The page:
technology.trashI recently attended a conference on waste to energy in southern California.  I was amazed at the amount of municipal employees who could see the writing on the wall with regard to the next generation of technology coming online.  The ability to manage the last 10 to 20% of a waste stream into an energy source is a working model in Europe but seems all but impossible to “sell” here.  The overall complaint was one of two issues which seem to work against forward thinkers and in tandem like a one-two punch.  The issues were political will and/or project financing.  Many municipalities view the need to expand in environmental areas with the energy of a zealot.  They become so focused and driven to a goal they fail to nurture a stable relationship with their elects.  In other cases they build a great partnership with the elected official only to get to the zenith of the project during a changing of the guard.  And finally there’s the financing, everyone knows the challenges we face in the bond markets today.  The question becomes how to sell a project to a rate payer which will ultimately benefit them while dissuading the main stream media’s portrayal of the “$600 toilet seat?”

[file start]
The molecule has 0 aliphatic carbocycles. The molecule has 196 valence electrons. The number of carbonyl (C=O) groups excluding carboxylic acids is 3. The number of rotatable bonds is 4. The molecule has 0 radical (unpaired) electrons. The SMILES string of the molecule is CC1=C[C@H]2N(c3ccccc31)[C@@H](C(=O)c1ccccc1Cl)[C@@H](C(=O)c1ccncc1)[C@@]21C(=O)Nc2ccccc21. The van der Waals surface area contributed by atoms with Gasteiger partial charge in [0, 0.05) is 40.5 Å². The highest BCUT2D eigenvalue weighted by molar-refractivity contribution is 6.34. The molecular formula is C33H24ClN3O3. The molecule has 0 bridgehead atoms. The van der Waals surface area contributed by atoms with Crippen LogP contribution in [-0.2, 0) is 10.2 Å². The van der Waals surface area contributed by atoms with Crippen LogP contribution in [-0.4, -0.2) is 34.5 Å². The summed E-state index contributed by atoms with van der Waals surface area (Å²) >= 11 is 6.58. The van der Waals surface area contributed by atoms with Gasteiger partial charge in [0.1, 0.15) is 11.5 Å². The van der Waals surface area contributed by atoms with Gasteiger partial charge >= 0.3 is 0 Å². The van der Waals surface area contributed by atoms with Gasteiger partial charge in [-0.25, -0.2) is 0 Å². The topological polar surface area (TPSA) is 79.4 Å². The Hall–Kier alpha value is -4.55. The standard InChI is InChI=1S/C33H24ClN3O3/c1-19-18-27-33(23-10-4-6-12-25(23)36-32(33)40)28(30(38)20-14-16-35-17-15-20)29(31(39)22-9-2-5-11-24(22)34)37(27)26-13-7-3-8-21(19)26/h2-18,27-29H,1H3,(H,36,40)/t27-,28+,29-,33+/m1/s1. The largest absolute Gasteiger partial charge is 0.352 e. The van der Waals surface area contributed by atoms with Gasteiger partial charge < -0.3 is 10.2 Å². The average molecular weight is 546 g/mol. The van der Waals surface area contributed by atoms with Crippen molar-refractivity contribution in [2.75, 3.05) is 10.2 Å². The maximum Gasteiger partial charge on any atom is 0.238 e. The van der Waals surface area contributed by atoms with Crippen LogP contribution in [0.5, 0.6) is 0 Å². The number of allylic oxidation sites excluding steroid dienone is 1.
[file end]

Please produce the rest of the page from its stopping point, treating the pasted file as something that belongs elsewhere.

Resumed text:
When I left the conference I came away with the sense of “well, what are you going to do?”  Some have had success but have the grey hair to prove it.  The best practice for developing these projects into real solutions is a mixed approach of private/public funding and character development of champions within your jurisdiction willing to fight the good fights, which also possess the political savvy to sway new advocates on projects which benefit their prodigy.  Development of a clearinghouse of people who are capable and willing to help identify the pitfalls prior to one running up on them would be a great resource.  In most cases the use of organizations such as SWANA (Solid Waste Association of North America), or APWA (American Public Works Association) for their expertise, experience, and contacts may ultimately prove to be just such a clearinghouse.  However, the best way is to communicate with others in your field so decisions and courses of action don’t end up being made in a vacuum. In any case the future of waste to energy is clear as waste seems to be our most prevalent sustainable resource!  Just walk outside on your trash day and you can see it waiting at the curb every week.

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